Let It Cure

After 24 hours or a little more, you’ll see how the waterproof coats start to crystallize. This will leave a pretty surface.

You’ll know it is totally cured once you can pass your finger through the surface, and it will feel ultra-smooth.

This should happen in about 7 days or so. So, we recommend not exposing it to moisture if you want to prevent any damage to the waterproof coat.

Method 2: Waterproofing Wood with Wood Sealer

Using a wood sealer is yet another practical way for waterproofing wood. The advantages of wood sealers come from their outstanding waterproof capacity without leaving inconsistent surfaces behind. You get the smoothness and protection.

At the same time, you can recoat, re-sand, or simply paint the surface once you use a wood sealer. That’s why it is such an excellent option to go for.

Last but not least, waterproofing with a wood sealer offers another advantage: it dries up super-fast. In contrast with oils, sealants tend to be fast-drying, which allows you to use them in less than a day after application.

However, it is essential to remember that wood sealers can be highly toxic. So, you must take precautions if you want to prevent any unwanted damage. Wear your protective gear and work in a highly ventilated environment for a safer experience.

Without much further to say about them, here’s how to use wood sealers for waterproofing:

Get a Wood Sealer

First and foremost, make sure you get a wood sealer that genuinely fits your demands.

There are many types to go for, going from polyurethane to varnish, lacquer, and so on. We recommend varnish for its capacity to deliver a yellowing-free experience. It is also resistant to UV rays and can handle scratches and constant moisture. If you get marine varnish, then you get an even sturdier coat.

  • We recommend varnish for places that tend to be exposed to a lot of moisture.

Then you’ll find polyurethane. It offers one of the neatest and smoothest surfaces you can get. And sure enough, it provides high-gloss, low-gloss, soft sheen, and many other finishes as necessary. A polyurethane sealer is also utterly resistant and can last for years.

Lastly, you’ll find lacquer. This is the sturdiest of the three. Its scratch-resistant capacity and moisture resistance are outstanding. However, it tends to yellow over time, especially on light-colored woods. So, it is mostly recommended for darker woods.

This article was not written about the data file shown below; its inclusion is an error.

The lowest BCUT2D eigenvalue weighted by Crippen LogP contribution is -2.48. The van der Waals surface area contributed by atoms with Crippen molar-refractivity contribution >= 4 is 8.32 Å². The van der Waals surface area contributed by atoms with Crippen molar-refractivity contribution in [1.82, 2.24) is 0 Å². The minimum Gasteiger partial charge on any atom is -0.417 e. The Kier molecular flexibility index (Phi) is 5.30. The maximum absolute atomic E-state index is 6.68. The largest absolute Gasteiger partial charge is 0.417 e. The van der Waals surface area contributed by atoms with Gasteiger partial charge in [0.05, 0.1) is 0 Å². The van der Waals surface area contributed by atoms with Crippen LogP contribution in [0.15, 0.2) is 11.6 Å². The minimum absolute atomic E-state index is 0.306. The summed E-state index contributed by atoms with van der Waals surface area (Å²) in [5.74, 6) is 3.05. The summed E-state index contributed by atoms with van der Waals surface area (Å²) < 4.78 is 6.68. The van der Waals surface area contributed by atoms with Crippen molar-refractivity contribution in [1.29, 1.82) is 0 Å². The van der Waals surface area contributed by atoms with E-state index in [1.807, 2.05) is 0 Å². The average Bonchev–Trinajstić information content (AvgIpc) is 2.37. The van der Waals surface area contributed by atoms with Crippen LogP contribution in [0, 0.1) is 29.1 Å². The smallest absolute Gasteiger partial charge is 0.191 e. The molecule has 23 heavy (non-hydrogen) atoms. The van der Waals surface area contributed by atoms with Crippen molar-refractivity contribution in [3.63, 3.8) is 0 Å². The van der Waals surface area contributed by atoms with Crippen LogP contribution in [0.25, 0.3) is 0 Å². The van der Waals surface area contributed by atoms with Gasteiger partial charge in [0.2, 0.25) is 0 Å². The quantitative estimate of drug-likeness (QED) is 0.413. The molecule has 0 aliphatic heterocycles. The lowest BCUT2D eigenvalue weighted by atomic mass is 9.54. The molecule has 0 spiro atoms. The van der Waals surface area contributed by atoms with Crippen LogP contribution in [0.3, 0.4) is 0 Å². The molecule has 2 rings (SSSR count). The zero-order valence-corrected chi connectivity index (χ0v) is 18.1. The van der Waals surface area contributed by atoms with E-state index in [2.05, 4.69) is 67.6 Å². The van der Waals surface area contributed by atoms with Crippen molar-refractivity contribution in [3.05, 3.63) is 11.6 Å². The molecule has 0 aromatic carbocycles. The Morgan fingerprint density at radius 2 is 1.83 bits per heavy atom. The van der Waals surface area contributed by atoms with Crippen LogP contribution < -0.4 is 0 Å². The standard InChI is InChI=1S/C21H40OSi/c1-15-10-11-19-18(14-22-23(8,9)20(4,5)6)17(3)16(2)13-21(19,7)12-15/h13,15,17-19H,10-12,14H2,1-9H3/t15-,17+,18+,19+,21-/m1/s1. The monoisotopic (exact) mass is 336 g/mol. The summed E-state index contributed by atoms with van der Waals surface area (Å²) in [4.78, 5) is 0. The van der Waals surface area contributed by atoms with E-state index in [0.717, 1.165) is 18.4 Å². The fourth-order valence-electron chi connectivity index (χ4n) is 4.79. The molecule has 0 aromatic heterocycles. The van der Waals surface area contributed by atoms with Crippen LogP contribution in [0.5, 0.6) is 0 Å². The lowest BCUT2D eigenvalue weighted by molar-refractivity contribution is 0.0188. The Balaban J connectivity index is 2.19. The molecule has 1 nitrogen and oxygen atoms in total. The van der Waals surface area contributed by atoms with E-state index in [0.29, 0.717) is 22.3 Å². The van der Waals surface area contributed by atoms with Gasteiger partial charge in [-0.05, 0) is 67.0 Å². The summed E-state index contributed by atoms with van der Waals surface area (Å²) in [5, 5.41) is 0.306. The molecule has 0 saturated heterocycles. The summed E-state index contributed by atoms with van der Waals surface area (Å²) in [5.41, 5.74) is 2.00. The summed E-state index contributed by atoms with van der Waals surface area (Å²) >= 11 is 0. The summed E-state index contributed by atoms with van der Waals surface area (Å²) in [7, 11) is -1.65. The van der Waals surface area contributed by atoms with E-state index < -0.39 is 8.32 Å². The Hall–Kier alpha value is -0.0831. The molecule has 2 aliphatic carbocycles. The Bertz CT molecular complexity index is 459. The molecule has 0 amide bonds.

• Lacquer would be perfect for furniture and objects that you grab or move around consistently.

It is important to remember that all these sealers work differently. So, have these in mind before choosing:

  • They have specific purposes. Some of them are outdoor sealers, while others are floor sealers. Choose accordingly.
  • For bathrooms, there’s nothing better than marine sealers. This will probably be varnish, but you’re still free to pick whatever you prefer.
  • Always remember to check their application methods beforehand. You may want to be sure that you have all the tools as well as the environment necessary to do so.

Once you have the ideal wood sealer, then you’re ready to start applying it.

Prepare the Sealer

Before you apply anything, make sure you have the sealer ready to be applied. That means following the instructions on the bottle or container.

Usually, you just need to stir for a few minutes until the components mix thoroughly. Then you’ll be ready to spread it on the wood.

Apply a Coat

Now you can start setting up the sealer on the surface. We recommend using a paintbrush for the best results. This will make it a lot easier.

Here’s how to proceed:

  • Remove any remaining dust or debris on the wood surface. Use a damp cloth to clean it one last time before applying the sealer.
  • Now grab a paintbrush and start spreading the sealant on the wood surface. Remember to follow the wood grain as this will leave a neater result in the end.